Nail salon working hazards exposed


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By Cameryn Cass

A recent study revealed unsafe working conditions in some Michigan nail salons, the consequence of working with hazardous chemicals and not knowing how to handle them properly.

Alarmingly, “study participants reported experiencing health issues they did not have prior to working as a technician,” according to research at the University of Michigan.

The study is based on interviews from 13 nail technicians and focus groups from the greater Ann Arbor area in Southeast Michigan. It did not name the communities where those salons are located.

Past studies have explored the health consequences of chemicals used in nail salons, connecting technician’s exposure to respiratory, endocrine and neurological degradation, potentially even cancer.

Many perils stem from unsafe chemicals and hazards. That’s why chemical exposures are the chief concern among harmful aspects of nail salon work, the study said.

Proper education and training could eliminate technicians’ stress from not understanding what the products are and how to properly handle them, it said.

On a daily basis, workers handle dangerous, sometimes carcinogenic, chemicals. Although linked to adverse health outcomes, those chemicals remain in use because they’re inexpensive, said the study.

Of chief concern was the monomer used to apply artificial nails.

One study participant said, “I had some of it on a paper towel and I accidentally put a phone on it and the paper towel melted into the phone.”

Workers also regularly use acetone and have observed it melt plastic.

How can they continue in use if they’re proven dangerous?

The Occupational Health and Safety Administration (OSHA), in charge of regulating chemicals in the workplace, is severely underfunded, said Aurora Le, a contributor to the study and a faculty member at the U-M School of Public Health.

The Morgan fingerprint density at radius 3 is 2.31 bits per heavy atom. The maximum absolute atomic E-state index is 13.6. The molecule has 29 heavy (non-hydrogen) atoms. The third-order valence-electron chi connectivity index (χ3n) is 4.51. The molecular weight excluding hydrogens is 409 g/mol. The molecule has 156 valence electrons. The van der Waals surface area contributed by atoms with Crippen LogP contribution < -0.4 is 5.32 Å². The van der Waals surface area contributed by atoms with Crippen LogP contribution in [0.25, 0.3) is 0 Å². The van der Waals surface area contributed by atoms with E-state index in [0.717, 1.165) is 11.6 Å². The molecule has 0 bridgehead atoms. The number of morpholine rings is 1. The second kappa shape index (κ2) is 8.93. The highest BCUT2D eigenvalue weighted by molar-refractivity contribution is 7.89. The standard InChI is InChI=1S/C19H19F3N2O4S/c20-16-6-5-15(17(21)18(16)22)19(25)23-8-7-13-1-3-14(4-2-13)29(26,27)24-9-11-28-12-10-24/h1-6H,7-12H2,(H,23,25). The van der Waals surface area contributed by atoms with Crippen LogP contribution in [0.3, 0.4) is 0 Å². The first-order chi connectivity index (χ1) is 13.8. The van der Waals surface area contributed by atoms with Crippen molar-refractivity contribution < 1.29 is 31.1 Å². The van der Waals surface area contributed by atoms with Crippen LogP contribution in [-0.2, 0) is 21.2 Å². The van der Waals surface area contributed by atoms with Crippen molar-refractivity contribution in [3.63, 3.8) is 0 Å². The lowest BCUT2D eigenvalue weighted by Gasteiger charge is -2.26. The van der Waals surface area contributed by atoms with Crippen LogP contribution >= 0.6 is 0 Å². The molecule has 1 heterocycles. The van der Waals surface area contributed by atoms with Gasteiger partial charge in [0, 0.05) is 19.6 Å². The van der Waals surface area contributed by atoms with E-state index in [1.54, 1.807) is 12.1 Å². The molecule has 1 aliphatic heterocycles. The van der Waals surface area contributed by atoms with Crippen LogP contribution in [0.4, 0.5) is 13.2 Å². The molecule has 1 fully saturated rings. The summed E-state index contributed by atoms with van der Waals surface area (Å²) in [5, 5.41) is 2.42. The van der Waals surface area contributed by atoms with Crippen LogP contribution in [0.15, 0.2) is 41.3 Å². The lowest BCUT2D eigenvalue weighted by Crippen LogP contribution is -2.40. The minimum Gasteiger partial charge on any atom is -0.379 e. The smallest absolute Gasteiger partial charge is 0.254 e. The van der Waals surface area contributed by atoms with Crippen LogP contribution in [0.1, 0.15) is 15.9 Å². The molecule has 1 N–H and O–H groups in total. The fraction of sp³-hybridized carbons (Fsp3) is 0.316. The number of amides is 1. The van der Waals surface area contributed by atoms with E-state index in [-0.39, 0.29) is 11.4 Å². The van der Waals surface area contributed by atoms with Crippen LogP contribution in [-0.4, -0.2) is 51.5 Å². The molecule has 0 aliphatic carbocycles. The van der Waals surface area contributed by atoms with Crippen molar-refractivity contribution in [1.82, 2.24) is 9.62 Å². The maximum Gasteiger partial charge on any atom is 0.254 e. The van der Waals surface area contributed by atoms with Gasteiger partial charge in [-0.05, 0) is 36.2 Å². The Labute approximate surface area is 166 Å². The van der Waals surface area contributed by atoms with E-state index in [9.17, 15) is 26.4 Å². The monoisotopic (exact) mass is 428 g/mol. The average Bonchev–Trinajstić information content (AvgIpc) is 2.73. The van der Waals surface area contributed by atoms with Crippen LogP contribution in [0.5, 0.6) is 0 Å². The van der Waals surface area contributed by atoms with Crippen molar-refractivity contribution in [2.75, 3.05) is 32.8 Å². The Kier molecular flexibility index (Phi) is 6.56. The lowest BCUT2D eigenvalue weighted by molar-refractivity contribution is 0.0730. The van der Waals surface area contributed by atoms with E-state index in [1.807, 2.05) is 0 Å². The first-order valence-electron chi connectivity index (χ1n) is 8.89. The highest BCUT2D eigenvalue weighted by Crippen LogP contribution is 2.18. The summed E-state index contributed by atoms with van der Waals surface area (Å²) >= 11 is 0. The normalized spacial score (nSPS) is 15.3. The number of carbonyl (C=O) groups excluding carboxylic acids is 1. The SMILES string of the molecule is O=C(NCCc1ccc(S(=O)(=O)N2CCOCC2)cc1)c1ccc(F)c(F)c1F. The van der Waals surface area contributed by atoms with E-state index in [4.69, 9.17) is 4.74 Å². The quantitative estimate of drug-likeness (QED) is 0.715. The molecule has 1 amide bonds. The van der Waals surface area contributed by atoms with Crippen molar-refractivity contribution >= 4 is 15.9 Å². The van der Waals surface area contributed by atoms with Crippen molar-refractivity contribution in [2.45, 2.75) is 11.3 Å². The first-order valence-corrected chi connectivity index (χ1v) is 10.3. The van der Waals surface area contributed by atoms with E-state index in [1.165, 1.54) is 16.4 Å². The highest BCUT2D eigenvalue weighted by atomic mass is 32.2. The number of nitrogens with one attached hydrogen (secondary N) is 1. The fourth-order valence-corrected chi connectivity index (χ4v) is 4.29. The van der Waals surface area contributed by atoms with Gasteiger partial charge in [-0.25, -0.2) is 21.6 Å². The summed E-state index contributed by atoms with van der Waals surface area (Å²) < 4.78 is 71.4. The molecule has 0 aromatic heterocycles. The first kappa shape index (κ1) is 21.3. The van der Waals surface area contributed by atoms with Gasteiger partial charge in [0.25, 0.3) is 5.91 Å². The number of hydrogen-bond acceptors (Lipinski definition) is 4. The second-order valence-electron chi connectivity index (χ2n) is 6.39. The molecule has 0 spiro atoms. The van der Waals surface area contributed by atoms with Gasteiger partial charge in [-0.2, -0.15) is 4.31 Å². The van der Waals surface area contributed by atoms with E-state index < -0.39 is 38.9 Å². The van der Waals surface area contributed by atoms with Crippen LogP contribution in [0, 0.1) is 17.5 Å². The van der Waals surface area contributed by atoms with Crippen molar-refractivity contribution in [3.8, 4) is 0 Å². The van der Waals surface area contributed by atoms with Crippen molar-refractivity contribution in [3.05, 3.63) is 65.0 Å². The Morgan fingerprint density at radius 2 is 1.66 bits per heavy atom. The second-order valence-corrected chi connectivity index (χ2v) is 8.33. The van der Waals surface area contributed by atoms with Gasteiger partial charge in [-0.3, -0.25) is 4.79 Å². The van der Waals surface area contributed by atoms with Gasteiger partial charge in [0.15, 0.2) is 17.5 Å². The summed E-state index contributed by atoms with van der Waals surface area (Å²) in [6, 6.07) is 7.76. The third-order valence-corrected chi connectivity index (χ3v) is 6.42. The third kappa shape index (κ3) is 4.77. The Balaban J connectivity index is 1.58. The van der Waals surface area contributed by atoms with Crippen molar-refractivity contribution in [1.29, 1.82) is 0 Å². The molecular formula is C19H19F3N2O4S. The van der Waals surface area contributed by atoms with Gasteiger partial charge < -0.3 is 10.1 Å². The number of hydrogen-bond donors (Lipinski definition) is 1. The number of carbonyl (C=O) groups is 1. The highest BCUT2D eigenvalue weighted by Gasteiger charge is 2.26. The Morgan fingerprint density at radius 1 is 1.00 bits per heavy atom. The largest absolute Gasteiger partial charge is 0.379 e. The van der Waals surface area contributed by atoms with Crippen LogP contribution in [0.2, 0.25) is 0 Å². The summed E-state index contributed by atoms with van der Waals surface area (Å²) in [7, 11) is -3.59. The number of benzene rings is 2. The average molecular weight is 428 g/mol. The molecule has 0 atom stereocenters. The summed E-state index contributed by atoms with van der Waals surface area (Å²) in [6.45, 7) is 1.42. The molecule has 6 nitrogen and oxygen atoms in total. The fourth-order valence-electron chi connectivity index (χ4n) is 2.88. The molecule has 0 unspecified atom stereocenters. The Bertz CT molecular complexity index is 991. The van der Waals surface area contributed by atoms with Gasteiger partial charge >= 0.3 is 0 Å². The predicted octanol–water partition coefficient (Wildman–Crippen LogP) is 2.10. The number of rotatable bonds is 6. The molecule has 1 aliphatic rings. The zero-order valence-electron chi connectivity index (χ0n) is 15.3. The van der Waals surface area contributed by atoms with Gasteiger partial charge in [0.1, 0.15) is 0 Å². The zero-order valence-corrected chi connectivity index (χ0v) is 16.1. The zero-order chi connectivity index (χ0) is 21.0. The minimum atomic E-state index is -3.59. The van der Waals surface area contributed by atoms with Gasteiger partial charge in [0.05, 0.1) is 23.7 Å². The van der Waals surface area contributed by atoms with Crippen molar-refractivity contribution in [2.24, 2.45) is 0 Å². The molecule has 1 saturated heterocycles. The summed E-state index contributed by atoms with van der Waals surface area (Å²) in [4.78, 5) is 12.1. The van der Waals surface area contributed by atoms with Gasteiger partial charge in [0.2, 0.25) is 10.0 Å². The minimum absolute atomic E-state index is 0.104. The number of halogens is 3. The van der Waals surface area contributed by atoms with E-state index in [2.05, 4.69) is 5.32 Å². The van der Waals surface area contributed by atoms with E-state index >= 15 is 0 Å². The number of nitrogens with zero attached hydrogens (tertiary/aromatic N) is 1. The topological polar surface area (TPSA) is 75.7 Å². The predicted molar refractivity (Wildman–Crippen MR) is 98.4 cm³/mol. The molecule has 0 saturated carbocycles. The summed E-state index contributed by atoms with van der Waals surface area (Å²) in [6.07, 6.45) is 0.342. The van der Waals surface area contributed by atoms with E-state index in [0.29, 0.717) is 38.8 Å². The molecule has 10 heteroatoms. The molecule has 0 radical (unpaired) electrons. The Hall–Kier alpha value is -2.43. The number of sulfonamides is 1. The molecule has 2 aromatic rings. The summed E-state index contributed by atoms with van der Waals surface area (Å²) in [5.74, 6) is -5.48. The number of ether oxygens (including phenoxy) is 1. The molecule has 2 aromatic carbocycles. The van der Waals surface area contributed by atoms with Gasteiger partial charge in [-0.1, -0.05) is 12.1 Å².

“They just don’t have the person power to actually regulate,” Le said.

In fact, there are only about 2,000 OSHA employees, charged with monitoring the entire American workforce. Because of limited numbers, they primarily regulate higher-risk industries like oil and construction, Le said.

Nail salon owners can call OSHA for a consultation, and someone will come and provide free health and safety expertise, said professor Kenneth Rosenman, an occupational health expert at the Michigan State University College of Human Medicine.

Even though the service is free, many employers don’t use it because they are concerned about the consequences since making changes cost money, said Rosenman. Some might not even know the service exists.

Therefore, Le said, it’s often left up to salon owners to incorporate safer products and practices into their work environments, but again, that’s something they might know little about.

And owners often have little time to monitor what’s going on and ensure safe protocols are followed, the study said.

Grassroots movements like the Michigan Healthy Nail Salon Cooperative try to reduce workplace hazards by targeting salon owners, educating them on safer practices for a safer work environment, Le said.

The cooperative addresses a variety of workplace problems, not just harmful chemicals.

They include psychological stressors salon workers face, largely brought on by a lack of standardized education nationwide, Le said.

In the U.S. there are a few hundred thousand nail salon workers. The exact number is hard to pinpoint because the majority — 80% — are immigrants. Among them, 80% are women and more than half are Vietnamese, according to the study.

Because most technicians are foreign-born, language barriers are a prominent problem in salons, it said.

Those barriers not only inhibit understanding of safety protocols, but they foster psychological turmoil and workplace stress, Le said.

Language barriers can be particularly troublesome when it comes to reviewing safety data sheets, which list in English all of the chemicals workers come into contact with, making it immensely challenging for a predominantly Vietnamese workforce to understand, she said.

Rosenman said U.S. employers must provide workers with safety data sheets. They can be especially helpful if workers develop a specific health problem, as it lets them trace it back to a certain chemical.

The cooperative is pushing to have safety data sheets available in more than one language.

Despite those concerns, the nail salon industry continues to expand, the study said.

It is easy for people who don’t speak English to become technicians, a major attraction for the predominantly immigrant workforce. However, Le said, they might be reluctant to speak up when work conditions become hazardous in fear of compromising their jobs.

Ideally, salons would partner with health officials and offer standardized, comprehensive and reoccurring education to mitigate workplace hazards, the study said.

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